Thursday, September 16, 2010

Fun with Paraprosdokianisms

Thanks to my youngest brother, I have been introduced to praprosdokianisms, or paraprosdokians. We all actually have run across them; we just didn't know the ten dollar word for these delightful little humor bits.

A paraprosdokian (from Greek "παρα-", meaning "beyond" and "προσδοκία", meaning "expectation") is a figure of speech in which the latter part of a sentence or phrase is surprising or unexpected in a way that causes the reader or listener to reframe or reinterpret the first part. It is frequently used for humorous or dramatic effect, sometimes producing an anticlimax. For this reason, it is extremely popular among comedians and satirists.

Some paraprosdokians not only change the meaning of an early phrase, but also play on the double meaning of a particular word, creating a syllepsis.
(from the Wikipedia article, which then offers the lucky reader a lovely list of fun ones with attributions). But from the list my brother sent me, which has different ones, I offer some that are relevant to my librarian readers:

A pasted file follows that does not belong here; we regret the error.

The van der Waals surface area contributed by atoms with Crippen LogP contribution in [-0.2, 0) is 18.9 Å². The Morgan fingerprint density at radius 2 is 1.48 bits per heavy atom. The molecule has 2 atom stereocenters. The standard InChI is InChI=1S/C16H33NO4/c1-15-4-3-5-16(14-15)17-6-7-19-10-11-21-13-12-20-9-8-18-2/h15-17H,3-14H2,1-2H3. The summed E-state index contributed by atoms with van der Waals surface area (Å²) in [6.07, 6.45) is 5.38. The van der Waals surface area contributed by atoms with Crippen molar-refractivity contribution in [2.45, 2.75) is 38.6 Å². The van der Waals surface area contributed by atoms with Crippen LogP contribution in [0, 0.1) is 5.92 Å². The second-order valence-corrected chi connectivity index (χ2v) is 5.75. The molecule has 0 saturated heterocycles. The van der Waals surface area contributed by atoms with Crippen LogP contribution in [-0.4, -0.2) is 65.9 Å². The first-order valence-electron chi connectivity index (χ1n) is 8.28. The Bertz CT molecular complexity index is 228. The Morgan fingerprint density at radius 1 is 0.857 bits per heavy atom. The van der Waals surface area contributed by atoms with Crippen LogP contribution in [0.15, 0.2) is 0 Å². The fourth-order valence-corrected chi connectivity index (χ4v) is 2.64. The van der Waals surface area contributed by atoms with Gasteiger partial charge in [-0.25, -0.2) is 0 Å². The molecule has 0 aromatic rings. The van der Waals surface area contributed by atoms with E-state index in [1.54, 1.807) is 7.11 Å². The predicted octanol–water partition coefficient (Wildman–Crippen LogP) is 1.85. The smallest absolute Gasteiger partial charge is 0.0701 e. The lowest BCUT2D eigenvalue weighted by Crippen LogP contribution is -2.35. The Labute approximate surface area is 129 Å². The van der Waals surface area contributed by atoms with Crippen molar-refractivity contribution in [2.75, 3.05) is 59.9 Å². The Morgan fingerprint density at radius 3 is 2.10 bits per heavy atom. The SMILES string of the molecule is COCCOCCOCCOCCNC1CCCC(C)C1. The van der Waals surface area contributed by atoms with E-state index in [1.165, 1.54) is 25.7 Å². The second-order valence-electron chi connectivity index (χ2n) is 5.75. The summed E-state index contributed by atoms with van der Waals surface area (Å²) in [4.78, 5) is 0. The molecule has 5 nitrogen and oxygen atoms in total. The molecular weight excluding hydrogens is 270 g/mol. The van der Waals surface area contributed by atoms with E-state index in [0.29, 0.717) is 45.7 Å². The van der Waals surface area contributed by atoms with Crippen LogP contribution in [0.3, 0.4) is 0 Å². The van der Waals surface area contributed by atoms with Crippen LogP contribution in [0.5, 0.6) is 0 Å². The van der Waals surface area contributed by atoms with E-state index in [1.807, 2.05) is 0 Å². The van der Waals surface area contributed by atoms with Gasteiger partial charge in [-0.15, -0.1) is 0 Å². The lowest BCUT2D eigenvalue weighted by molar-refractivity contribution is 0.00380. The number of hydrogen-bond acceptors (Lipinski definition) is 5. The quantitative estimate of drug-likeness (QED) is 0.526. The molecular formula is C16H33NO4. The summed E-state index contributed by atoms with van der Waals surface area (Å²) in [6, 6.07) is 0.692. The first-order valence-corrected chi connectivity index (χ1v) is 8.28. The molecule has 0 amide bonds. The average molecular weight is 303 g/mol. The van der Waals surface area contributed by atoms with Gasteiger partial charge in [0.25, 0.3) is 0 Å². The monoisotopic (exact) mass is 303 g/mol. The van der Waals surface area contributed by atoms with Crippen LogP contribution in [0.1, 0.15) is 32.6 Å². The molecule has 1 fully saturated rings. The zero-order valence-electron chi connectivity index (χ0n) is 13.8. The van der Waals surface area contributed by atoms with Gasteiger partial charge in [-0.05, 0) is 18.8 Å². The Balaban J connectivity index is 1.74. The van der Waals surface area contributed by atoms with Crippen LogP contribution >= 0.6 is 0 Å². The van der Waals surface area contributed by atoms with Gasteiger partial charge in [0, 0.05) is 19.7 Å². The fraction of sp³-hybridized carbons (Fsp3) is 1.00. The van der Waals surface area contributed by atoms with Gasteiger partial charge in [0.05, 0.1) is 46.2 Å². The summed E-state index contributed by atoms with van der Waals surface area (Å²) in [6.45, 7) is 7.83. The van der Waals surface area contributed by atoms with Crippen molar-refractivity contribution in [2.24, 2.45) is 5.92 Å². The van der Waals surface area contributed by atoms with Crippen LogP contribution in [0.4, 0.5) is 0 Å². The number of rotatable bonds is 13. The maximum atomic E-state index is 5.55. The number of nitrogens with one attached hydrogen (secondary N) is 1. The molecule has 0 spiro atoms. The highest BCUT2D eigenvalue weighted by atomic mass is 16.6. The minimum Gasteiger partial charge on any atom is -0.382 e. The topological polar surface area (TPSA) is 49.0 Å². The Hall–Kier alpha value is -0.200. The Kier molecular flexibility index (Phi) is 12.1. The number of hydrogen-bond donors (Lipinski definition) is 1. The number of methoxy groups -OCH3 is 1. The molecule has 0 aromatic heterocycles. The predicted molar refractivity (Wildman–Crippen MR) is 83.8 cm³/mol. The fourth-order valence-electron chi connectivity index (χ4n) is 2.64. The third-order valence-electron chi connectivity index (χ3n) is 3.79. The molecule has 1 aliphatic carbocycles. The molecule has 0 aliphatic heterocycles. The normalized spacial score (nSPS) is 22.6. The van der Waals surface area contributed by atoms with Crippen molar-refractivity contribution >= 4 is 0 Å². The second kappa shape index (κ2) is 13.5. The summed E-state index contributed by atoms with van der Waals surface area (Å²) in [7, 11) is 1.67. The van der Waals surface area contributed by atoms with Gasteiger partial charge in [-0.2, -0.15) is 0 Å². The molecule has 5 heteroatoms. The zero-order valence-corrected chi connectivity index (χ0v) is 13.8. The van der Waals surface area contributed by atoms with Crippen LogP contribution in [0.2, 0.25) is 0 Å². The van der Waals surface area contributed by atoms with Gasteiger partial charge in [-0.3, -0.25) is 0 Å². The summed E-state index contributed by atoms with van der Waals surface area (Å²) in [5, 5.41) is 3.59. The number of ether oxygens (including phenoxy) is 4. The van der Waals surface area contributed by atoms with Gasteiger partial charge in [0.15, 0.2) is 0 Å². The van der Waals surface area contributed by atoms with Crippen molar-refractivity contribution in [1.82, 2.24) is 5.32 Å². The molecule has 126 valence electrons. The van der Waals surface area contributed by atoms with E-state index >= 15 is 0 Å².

To steal ideas from one person is plagiarism. To steal from many is research.

Knowledge is knowing a tomato is a fruit; Wisdom is not putting it in a fruit salad.

Light travels faster than sound. This is why some people appear bright until you hear them speak.

A bus station is where a bus stops. A train station is where a train stops. On my desk, I have a work station.

You're never too old to learn something stupid.

Do not argue with an idiot. He will drag you down to his level and beat you with experience.

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